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It’s really hard to concentrate on anything except these impeachment hearings, but I’ll offer this bit of good news: apparently following Scripture is not a crime in the United States.
Twelve jurors acquitted Scott Warren this week, a humanitarian aid volunteer who had given shelter to two men who had illegally crossed the southern border, and was charged with harboring illegal immigrants. He could have faced up to 10 years in prison.
Warren was also charged with “littering with abandoned property,” because he left water in the desert for people who were crossing. 3,000 people are known to have died in that desert. But the judge acquitted him of that misdemeanor count on the grounds that Warren was exercising his religious beliefs.
I found this out while scrolling through Twitter, and I also found out that right now there’s some drama happening in the Southern Baptist community because a woman has been hired to teach at the seminary, so rumors are spreading about her — she doesn’t believe what the baptists believe about LGBTQ, she doesn’t believe the right things about abortion, she doesn’t believe the right things about the Great Commission.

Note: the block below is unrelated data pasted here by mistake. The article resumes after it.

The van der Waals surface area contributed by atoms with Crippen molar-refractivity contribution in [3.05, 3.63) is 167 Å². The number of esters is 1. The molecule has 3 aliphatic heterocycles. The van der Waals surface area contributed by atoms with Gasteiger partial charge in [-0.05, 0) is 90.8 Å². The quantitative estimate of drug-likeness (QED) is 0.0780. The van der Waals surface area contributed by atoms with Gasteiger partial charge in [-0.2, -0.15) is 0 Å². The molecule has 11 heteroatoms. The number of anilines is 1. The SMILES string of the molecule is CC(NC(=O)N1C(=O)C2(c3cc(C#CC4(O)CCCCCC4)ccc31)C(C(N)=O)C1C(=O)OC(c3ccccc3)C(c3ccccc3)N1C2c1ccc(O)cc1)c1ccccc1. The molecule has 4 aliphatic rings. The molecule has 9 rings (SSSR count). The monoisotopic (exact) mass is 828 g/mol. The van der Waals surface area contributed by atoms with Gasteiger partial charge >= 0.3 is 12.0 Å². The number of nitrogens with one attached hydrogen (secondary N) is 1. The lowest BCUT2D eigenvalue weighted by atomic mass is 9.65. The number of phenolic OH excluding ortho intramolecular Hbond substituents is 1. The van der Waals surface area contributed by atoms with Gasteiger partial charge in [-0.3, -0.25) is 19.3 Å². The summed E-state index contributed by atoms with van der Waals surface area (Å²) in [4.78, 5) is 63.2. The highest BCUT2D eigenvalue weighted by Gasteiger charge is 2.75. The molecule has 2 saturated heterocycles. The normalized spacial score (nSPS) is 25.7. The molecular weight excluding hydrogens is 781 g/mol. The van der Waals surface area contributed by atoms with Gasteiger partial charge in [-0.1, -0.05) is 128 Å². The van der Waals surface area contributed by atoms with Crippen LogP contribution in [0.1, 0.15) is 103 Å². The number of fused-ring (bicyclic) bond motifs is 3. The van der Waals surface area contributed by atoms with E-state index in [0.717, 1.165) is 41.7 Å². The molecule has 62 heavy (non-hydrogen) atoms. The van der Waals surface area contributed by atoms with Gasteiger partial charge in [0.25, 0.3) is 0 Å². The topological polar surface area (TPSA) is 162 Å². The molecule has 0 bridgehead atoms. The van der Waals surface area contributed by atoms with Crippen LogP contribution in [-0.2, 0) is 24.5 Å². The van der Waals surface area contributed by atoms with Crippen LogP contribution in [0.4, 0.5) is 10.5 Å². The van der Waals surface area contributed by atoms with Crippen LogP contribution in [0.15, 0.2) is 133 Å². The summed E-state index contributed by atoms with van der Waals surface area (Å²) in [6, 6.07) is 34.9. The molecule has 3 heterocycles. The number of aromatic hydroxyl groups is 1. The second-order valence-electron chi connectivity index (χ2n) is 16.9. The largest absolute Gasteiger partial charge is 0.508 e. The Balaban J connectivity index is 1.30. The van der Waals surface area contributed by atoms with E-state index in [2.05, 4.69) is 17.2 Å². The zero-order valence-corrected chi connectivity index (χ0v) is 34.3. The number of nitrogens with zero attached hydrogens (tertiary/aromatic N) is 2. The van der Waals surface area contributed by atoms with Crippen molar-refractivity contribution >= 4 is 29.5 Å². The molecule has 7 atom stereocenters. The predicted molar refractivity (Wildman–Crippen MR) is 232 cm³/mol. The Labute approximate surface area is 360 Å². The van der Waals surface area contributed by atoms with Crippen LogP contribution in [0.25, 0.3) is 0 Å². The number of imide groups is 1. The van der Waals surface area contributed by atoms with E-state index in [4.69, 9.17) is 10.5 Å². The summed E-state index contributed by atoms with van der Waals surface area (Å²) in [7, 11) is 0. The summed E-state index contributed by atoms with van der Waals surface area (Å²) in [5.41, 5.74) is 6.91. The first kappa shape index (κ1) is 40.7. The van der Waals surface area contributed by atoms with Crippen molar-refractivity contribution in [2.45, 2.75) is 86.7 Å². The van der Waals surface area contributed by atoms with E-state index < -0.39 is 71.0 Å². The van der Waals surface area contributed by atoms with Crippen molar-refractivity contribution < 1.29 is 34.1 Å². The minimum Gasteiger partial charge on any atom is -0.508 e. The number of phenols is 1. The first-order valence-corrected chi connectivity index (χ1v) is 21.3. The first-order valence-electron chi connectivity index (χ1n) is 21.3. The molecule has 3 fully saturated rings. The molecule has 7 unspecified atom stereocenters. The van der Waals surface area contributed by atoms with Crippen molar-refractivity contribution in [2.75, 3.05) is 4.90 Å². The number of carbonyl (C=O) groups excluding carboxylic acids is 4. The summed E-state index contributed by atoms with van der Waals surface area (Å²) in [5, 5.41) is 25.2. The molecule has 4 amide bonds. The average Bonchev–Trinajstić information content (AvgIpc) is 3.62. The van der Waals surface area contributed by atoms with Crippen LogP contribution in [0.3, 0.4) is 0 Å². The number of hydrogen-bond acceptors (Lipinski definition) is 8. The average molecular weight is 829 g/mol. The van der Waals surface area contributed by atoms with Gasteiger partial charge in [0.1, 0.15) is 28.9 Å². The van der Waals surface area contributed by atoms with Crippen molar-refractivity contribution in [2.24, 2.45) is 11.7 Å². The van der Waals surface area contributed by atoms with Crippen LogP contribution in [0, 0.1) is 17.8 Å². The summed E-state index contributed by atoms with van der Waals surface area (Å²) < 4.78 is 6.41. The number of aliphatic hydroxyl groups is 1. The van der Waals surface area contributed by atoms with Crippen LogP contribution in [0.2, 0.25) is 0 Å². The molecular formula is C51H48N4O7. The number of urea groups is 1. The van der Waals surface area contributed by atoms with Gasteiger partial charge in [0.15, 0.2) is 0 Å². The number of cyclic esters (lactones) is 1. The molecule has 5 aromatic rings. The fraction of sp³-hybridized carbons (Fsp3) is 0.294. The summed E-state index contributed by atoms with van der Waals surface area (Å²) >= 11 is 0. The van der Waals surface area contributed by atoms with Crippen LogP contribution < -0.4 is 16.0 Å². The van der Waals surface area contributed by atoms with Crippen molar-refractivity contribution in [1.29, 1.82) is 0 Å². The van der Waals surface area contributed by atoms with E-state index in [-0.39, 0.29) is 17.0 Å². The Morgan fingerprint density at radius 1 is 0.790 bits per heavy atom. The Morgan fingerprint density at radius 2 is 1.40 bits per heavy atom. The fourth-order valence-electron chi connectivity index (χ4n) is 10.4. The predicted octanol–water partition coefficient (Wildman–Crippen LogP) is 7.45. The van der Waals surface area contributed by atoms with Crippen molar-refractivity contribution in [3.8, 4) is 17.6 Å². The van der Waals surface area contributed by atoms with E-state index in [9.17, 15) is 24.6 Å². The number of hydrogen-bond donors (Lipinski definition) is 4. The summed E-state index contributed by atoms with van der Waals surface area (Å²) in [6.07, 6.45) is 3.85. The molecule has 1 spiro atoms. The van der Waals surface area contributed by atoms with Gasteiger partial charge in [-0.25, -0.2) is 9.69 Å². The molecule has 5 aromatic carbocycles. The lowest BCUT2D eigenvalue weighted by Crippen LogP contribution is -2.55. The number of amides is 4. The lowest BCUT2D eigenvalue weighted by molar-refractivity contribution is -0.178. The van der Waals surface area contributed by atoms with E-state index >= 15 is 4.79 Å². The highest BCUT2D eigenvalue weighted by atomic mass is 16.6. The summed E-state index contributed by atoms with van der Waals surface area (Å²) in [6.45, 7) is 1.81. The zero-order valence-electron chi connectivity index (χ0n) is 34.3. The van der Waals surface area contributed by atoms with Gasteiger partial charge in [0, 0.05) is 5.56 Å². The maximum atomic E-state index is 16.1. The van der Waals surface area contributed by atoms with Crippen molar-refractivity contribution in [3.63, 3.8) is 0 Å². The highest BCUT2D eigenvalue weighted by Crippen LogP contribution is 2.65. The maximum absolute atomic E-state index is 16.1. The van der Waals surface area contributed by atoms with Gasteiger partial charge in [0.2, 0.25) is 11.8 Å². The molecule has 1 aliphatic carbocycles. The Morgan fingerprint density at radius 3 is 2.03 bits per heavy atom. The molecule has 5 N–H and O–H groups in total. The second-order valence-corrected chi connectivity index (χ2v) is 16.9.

It just struck me as so odd, these starkly different ways of making sense of what it means to be a Christian. Is being a Christian about believing? Or about living?
And it made me wonder how this shapes the community that I’m part of. I’m not a Southern Baptist, but I do come from a community that cares a great deal what other folks believe about certain theological and certain social issues, and strikingly less how folks live. I’ve lived through a lot of examinations of would-be pastors, where we ensure that pastors not only understand but deeply believe the tenets of Reformed Theology. The only time I have ever witnessed a candidate for ministry being asked questions about how they live? When that candidate was gay. (And he wasn’t asked how he exercises care for creation.)
When I read the gospels, I don’t see Jesus overly focused on an orthodoxy of belief — professing certain correct answers. I see far more of Jesus’s interest — and more life, more joy, more hope, more grace, more beloved community — focusing on the way that we live.
Thanks be to God for the acquittal of Scott Warren, whose faith taught him to welcome the stranger, extend hospitality to the sojourner, protect the vulnerable, give water to the thirsty. Following Jesus is a way that Scott lives. Well done, good and faithful servant.